Global X withdraws bitcoin ETF proposal

Global X withdrew its bitcoin ETF proposal just weeks after the SEC gave other ETFs the green light


Global X and Ash Pollard/Shutterstock modified by Blockworks


Global X filed to withdraw its proposed spot bitcoin ETF weeks after a slew of ETFs were approved by the Securities and Exchange Commission. 

The proposed ETF was not the first of its kind filed by the firm. Back in 2021, Global X pursued a similar fund but was met with resistance from the SEC.

Global X first filed its proposal back in August, but — like other applicants — a decision on the bitcoin ETF was delayed by the SEC. In January, the SEC issued a slew of ETF decisions but Global X was notably absent. 

Read more: Bitcoin ETF Tracker

Global X didn’t immediately return a request for comment. 

The firm wasn’t on the final list of potential ETFs earlier this month after it failed to file updated documentation alongside other potential ETF issuers. 

Global X wasn’t the only one of the bitcoin ETF hopefuls that failed to make it across the finish line. Pando Asset Management joined the race back in December and has yet to receive approval for its proposed spot bitcoin ETF.

Read more: Bitwise publishes bitcoin ETF holdings address after on-chain sleuths uncover BlackRock’s

Similarly, 7RCC filed for a spot bitcoin ETF that would also hold carbon credit futures contracts. The proposal, filed in December, has yet to receive regulatory approval.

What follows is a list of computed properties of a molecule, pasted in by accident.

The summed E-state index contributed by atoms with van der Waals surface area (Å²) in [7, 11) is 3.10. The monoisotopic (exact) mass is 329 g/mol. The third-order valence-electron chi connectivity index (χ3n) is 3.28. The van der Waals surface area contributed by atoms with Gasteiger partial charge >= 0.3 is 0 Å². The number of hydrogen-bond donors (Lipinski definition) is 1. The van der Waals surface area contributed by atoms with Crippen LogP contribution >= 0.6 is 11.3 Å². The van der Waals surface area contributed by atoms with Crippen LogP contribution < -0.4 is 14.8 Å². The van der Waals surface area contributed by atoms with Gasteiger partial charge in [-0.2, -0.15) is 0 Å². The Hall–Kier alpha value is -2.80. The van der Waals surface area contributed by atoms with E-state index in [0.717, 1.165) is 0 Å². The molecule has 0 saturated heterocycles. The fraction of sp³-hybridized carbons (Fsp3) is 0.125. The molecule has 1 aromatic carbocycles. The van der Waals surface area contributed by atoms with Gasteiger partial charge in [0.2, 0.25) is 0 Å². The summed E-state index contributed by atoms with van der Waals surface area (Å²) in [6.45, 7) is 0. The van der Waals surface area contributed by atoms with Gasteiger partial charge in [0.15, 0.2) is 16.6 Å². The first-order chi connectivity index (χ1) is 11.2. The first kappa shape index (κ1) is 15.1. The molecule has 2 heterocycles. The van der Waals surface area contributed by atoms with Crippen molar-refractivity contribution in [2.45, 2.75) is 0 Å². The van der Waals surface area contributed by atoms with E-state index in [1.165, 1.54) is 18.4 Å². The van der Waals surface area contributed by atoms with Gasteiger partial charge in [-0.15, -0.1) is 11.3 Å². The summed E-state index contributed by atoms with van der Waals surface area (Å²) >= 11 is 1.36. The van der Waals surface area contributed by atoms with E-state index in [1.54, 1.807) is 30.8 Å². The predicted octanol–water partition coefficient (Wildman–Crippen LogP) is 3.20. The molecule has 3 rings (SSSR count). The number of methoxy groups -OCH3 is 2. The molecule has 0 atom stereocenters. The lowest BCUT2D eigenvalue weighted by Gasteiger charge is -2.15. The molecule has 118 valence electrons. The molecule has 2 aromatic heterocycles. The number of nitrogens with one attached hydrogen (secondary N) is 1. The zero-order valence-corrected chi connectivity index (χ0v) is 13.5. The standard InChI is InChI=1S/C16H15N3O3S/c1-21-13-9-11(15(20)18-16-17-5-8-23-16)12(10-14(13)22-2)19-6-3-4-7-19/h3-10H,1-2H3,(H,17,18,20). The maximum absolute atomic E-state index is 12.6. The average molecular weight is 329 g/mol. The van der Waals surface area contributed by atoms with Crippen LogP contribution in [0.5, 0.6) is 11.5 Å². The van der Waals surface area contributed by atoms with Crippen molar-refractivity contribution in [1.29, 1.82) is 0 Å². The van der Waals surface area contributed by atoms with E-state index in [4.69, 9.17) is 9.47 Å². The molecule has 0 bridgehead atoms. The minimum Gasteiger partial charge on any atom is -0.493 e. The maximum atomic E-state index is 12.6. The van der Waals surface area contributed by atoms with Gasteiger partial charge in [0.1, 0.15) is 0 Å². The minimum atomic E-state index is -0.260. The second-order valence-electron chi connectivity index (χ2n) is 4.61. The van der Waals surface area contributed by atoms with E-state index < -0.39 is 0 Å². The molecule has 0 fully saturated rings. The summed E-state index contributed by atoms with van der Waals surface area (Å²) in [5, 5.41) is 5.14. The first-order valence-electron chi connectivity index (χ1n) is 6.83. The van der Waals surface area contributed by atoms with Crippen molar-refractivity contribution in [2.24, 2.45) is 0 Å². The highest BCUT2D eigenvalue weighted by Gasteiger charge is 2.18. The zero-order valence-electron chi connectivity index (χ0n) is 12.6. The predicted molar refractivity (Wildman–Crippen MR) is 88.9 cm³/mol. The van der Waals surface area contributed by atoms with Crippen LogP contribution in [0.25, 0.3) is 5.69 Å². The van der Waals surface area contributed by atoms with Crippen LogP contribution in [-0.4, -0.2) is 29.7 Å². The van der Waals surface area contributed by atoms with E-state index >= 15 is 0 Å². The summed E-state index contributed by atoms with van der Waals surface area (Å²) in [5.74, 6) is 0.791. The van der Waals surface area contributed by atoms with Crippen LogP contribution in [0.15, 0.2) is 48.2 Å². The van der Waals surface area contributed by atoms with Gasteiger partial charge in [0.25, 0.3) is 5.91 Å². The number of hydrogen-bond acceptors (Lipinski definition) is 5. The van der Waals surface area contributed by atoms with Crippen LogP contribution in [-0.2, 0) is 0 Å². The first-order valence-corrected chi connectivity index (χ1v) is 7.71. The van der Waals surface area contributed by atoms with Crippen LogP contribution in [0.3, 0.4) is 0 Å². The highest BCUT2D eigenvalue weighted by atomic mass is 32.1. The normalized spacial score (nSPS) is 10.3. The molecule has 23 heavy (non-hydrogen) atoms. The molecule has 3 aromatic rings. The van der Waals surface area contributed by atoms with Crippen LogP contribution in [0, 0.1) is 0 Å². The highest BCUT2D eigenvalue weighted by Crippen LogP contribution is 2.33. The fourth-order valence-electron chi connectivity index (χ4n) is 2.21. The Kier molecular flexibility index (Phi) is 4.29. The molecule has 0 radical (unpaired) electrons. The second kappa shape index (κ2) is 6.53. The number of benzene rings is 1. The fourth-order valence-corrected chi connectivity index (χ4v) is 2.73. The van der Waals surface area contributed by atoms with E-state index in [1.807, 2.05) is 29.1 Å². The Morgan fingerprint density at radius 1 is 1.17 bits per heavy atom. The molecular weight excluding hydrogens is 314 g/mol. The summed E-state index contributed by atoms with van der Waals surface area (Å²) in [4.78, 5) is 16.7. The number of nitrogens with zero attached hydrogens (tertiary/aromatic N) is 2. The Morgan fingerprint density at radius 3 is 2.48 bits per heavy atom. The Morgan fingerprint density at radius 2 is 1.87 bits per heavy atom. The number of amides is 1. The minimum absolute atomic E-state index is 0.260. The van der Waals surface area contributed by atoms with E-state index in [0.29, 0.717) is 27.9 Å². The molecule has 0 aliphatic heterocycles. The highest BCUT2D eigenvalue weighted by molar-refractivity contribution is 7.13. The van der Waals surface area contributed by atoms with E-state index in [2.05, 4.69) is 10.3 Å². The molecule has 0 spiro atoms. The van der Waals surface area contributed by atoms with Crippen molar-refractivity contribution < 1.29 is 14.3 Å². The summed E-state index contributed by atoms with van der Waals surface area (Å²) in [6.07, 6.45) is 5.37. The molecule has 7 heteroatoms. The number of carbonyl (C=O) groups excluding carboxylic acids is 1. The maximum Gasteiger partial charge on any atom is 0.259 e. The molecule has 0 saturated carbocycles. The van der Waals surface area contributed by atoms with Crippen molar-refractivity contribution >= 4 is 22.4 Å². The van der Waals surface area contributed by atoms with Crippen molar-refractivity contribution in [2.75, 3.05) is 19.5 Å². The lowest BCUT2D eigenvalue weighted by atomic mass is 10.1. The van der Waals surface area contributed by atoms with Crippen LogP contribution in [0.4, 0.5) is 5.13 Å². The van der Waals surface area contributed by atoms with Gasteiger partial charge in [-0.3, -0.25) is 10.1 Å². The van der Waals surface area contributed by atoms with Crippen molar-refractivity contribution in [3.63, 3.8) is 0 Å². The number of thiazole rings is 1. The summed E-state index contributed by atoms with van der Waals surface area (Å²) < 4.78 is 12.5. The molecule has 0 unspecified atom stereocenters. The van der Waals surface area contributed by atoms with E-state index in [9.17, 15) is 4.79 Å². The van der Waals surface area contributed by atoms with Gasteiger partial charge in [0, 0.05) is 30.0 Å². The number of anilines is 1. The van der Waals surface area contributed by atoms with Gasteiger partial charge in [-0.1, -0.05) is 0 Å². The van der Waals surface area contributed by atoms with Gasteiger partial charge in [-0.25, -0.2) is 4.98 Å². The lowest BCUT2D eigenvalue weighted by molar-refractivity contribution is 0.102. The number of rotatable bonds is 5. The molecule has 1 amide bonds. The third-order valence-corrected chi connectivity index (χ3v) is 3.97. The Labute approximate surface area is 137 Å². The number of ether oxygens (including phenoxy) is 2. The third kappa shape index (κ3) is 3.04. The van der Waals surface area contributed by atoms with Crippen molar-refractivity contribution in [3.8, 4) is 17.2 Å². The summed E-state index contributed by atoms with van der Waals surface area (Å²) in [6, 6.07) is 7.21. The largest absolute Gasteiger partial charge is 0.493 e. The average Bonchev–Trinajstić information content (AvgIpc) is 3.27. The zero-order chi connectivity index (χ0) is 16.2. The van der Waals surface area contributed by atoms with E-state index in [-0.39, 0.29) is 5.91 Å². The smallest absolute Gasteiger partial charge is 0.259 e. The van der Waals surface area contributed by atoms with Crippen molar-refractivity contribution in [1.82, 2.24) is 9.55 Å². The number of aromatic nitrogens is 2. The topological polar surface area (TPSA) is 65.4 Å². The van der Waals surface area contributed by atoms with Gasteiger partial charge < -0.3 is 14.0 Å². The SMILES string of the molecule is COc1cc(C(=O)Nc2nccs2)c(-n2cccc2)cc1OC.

After receiving approval, nearly a dozen bitcoin ETFs launched earlier this month. The funds — which include Grayscale, BlackRock and Fidelity — have seen billions in outflows, mostly from GBTC. 

JPMorgan analysts, however, believe that GBTC’s outflows are slowing.

“As we’ve been seeing transaction volumes slowing this past week, we think we are perhaps seeing indication of the hype around these ETFs abating and entering a perhaps more normalized flow environment,” analysts led by Kenneth Worthington said in a note Monday. 

Outside of flows, the group has remained pretty competitive with a majority of the funds offering waivers for fees for a set amount of time or assets. On Monday, Invesco Galaxy — which offers a six-month or $5 billion in assets waiver — announced that it was cutting its fee to 0.25% from 0.39%. 

Aside from Grayscale — which has a 1.5% fee — the group has very low fees ranging from 0.19% to 0.30%.

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